The Housing Chronicles Blog: Ranking the accuracy of economic forecasts

Thursday, January 10, 2008

Ranking the accuracy of economic forecasts

Here's something the average newspaper reporter doesn't know: the amount of media attention given to an economist has nothing to do with accuracy. I say this because MarketWatch runs a monthly contest among 47 different economists and their teams, and many of them I've rarely seen quoted in either the business or mainstream press. Wouldn't it make sense to shower more attention on someone who got it right than someone with an obvious agenda (such as Lawrence Yun with the NAR)?

It seems that the highest-ranked economist for 2007 is now getting nervous about the chances for a recession due to December's very gloomy jobs report, but is hoping that it was a more an anamoly than a trend:

"We haven't seen lots of anecodotal or survey evidence tha the labor market is falling apart," Stanley argues. Data on jobless claims, tax receipts, and various surveys are consistent with a "moderation, not a collapse."

He takes some comfort in the apparent improvement in short-term credit markets in recent weeks, but that doesn't mean he think the crisis has passed. "It looks like it will take some time" for the financial institutions to recognize their losses. "Things are not magically going away."

The heightened concerns about the financial markets' weakness spilling over into the real economy have forced markets to re-evalute the risks - and therefore prices - of many assets. "It's going to take some time for price discovery for illiquid assets."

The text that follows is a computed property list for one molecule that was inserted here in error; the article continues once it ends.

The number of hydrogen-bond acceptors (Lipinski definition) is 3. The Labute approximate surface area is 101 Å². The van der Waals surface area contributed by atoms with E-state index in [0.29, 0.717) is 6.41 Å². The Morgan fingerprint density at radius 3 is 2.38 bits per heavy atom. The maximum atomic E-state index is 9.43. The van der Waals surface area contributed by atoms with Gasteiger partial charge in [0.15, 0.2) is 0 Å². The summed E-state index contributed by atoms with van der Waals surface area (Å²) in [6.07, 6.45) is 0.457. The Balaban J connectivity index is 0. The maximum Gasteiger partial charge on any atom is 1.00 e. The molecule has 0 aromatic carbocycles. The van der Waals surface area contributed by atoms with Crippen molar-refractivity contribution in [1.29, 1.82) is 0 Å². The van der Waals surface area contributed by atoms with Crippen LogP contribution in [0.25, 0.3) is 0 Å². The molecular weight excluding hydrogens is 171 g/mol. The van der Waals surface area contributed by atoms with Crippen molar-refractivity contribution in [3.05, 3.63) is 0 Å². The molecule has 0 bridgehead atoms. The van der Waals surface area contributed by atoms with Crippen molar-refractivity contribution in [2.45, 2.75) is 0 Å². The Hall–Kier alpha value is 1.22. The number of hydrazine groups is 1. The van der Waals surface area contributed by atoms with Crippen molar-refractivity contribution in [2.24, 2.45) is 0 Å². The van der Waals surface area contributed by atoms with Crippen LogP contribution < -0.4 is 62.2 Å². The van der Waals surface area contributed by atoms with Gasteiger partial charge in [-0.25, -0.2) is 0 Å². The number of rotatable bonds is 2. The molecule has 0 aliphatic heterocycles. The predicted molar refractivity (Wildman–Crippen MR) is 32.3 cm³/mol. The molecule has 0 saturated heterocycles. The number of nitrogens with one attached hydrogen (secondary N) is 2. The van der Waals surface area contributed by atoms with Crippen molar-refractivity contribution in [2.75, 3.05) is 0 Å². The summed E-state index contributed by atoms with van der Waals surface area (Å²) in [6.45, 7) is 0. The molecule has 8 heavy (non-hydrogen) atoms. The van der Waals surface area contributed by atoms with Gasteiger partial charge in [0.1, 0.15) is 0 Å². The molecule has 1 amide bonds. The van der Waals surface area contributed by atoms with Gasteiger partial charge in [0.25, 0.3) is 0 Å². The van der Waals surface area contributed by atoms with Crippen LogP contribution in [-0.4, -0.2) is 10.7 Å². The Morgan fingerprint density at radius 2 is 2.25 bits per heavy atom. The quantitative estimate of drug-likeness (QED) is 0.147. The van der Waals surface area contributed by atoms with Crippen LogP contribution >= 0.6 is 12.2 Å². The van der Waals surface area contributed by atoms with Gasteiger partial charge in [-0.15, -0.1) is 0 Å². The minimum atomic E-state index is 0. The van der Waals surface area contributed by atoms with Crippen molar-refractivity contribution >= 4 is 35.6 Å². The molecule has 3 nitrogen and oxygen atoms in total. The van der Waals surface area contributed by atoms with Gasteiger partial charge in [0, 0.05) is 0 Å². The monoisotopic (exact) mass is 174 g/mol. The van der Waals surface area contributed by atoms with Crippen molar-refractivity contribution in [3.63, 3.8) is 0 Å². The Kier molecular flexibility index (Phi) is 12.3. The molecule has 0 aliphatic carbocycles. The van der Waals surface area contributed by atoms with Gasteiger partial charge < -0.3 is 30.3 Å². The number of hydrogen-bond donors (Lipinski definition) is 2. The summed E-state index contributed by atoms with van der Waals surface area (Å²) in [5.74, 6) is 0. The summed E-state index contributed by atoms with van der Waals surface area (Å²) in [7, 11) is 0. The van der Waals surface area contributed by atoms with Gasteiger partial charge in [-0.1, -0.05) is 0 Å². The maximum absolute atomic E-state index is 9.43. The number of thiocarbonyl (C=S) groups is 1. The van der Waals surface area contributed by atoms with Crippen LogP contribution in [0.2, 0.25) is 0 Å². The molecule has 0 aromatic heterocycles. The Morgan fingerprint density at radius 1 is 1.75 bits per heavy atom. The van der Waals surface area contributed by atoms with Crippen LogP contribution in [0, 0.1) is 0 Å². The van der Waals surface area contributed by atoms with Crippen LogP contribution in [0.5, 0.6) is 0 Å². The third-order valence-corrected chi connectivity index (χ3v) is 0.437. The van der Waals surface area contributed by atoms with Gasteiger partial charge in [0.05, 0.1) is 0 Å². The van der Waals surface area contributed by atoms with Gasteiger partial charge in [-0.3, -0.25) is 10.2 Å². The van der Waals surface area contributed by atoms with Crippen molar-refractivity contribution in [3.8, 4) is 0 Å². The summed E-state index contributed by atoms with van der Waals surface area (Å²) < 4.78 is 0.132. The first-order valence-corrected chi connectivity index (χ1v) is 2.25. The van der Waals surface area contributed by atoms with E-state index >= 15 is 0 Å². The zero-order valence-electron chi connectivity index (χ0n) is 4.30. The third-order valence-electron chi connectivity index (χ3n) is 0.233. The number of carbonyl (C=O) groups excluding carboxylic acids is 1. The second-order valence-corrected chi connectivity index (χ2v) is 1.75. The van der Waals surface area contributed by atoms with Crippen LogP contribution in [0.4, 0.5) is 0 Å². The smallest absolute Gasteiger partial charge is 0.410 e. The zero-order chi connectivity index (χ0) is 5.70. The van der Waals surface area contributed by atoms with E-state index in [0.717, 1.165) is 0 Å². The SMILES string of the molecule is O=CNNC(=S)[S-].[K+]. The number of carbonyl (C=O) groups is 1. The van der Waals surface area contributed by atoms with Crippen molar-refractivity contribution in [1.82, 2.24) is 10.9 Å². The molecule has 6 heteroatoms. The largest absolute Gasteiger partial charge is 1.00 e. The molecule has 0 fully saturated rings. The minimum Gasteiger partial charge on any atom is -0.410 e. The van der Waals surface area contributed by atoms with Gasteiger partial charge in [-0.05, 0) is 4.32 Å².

"We are now layering in a new set of risks," he said. A few months ago, the mainstream view didn't contemplate a recession, but now that's a "realistic possibility. If the unemployment rate rises to 6%, foreclosures are going to rise, for instance."

So what made him the highest-ranked economist? Coming close on various predictions to what actually happened:

Stephen Stanley
Chief Economist,
RBS Greenwich Capital

Nonfarm payrolls90,00094,000
Trade gap$57 bln$57.8 bln
Retail sales0.9%1.2%
Housing starts1.18 mln1.187 mln
New homes710,000647,000
Durable orders4.0%0.1%

Some others who performed admirably in the 2007 contest:

For all of 2007, following Stanley, the best forecasters were Ian Shepherdson of High Frequency Economics, Stephen Gallagher of Societe Generale, Robert DiClemente's team at Citigroup, Maury Harris' team at UBS, Ahmed Haseeb at JP Morgan, David Rosenberg of Merrill Lynch, Dean Maki at Barclays Capital, Brian Bethune and Nigel Gault of Global Insight, and Richard Moody of Mission Residential.

Citigroup had the most accurate forecasts in 2005 and UBS had the best in 2006.

So why aren't the economists we see quoted so often in our local papers on this list?

Perhaps because they have better publicists and so are on reporters' speed dials? Just a thought. But wouldn't it be nice to match performance with credibility?

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